The current planning process is supposed to maintain a careful balance between conservation and preservation, while offering recreational use of parklands for all [including OHV] to enjoy. 

The 2007 Survey on Public Opinions and Attitudes on Outdoor Recreation in California (SPOA) found OHV recreation was a popular activity on park lands.  SPOA found that 48.1% of respondents in the Central Valley participated in OHV recreation in the last year compared with 45.9% for beach activities, 39.3% for swimming in lakes and streams and 12.5% for day hiking on trails.” See:

In addition, in the most recent 2009 Survey on Public Opinions and Attitudes on Outdoor Recreation in California (SPOA) found that in the top 20 recreational activities that Californians would like to participate more often: OHV recreation was more popular than swimming, outdoor  photography, wildlife viewing, jogging fishing, paddling and backpacking sports. See: Golf did not even make it into the top twenty most preferred outdoor activities.

Out of seven districts where surveys were taken; in four of the districts OHV is in the top 10 of 40 different preferred activities. In the Central Valley OHV was the fourth most preferred activity. In Southern California OHV was the third most preferred activity and in San Francisco OHV was seventh most preferred activity. Remember that is out of forty different activities which includes activities that we all enjoy such as picnicking and walking.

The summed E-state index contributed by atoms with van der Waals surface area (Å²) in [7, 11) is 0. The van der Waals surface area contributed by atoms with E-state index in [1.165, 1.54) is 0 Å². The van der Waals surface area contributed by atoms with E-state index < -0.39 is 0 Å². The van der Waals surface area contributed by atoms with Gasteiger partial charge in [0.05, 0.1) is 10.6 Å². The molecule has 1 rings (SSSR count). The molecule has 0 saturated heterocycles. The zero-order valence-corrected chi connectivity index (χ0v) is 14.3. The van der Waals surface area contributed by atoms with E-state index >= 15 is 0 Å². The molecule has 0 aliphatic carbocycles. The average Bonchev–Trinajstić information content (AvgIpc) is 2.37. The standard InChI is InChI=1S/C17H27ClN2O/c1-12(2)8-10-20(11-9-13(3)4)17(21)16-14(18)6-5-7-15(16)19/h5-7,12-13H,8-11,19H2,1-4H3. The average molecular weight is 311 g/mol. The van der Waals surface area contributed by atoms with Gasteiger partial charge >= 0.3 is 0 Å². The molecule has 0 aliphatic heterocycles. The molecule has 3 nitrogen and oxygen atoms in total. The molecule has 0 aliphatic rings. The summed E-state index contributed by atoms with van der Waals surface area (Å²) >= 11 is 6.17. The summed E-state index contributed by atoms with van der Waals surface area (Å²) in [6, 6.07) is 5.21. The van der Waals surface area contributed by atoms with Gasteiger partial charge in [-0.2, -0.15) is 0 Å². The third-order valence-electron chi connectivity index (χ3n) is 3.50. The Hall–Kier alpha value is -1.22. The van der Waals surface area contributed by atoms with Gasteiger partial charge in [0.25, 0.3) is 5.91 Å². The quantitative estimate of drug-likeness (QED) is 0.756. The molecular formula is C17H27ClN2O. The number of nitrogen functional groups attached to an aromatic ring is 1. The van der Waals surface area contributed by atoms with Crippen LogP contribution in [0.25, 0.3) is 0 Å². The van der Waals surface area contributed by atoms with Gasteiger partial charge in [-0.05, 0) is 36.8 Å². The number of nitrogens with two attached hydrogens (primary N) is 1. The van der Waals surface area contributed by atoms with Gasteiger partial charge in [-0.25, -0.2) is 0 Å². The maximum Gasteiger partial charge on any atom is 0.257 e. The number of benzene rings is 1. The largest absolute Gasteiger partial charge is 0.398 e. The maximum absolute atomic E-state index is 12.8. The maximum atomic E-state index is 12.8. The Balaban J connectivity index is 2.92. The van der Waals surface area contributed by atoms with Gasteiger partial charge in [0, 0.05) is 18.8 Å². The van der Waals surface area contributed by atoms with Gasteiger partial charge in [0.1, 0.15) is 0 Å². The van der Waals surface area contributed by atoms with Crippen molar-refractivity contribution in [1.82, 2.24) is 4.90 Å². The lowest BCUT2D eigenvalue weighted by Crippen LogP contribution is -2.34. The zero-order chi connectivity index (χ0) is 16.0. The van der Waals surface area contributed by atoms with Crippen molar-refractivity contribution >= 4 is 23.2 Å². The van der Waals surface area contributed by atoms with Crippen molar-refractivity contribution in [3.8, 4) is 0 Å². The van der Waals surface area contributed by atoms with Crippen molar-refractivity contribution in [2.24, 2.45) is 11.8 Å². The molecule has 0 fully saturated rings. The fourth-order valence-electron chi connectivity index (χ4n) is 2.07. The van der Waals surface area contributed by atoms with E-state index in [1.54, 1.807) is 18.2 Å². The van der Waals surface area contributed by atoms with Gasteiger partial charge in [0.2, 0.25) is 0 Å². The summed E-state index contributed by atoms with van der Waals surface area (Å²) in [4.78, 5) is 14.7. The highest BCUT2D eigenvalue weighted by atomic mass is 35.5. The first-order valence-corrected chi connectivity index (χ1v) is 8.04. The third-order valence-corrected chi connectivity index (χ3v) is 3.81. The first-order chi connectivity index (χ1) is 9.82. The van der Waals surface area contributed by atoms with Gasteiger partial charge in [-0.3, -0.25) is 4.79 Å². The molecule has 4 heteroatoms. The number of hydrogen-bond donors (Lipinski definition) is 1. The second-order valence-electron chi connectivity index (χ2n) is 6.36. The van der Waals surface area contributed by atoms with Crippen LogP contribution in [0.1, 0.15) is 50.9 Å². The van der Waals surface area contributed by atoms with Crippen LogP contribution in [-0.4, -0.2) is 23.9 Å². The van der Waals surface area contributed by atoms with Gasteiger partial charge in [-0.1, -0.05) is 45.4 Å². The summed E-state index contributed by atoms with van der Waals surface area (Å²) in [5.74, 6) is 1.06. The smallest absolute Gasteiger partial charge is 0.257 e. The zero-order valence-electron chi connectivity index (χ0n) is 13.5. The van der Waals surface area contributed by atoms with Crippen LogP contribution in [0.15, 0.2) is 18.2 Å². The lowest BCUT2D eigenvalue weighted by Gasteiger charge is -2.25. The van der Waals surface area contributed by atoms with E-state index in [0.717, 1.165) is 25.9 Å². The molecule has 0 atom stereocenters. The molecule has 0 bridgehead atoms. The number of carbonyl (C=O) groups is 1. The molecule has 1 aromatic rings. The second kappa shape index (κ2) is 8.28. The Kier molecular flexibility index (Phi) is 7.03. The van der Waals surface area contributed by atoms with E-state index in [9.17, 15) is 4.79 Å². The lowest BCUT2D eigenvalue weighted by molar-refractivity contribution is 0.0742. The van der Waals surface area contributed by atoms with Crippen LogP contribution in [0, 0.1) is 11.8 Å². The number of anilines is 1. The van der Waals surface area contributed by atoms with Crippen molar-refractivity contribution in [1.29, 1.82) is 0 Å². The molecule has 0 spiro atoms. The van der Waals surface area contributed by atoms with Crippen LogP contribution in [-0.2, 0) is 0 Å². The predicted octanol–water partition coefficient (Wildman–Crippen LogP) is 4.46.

It was also noted in the 2009 survey that in the Central Valley (the Central Valley Water Control Board has jurisdiction over Carnegie and also the Alameda/Tesla property); although only 15% of residents participated in OHV recreation, a full 50% of respondents wanted to partake in OHV recreation more often. This is more than most other activities except things like bicycling on paved surfaces (51%), walking for fitness and pleasure (52.5%) and camping (55%).

EBRPD operates two golf courses: Tilden Park Golf Course at Tilden Regional Park and Willow Park Golf Course at Anthony Chabot Regional Park.

OHV is a lot more popular than golf. There are forty-seven golf courses within twenty miles of my house in West Contra Costa County and the closest place to ride my off road motorcycle is Carnegie which is sixty miles from my house. We only have eight state OHV parks in California versus 270 state non-OHV parks. Whose priorities does this represent? And why isn’t the EBRPD expanding off road vehicle recreation opportunities (as they do with golf) instead of trying to take them away from us?

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  1. Bill Bennett says:

    Thank You for bringing the facts to light about how underhanded and sneaky our opponents are.
    I’m doing what I can to become more informed and what I can do to spread the word to other riders.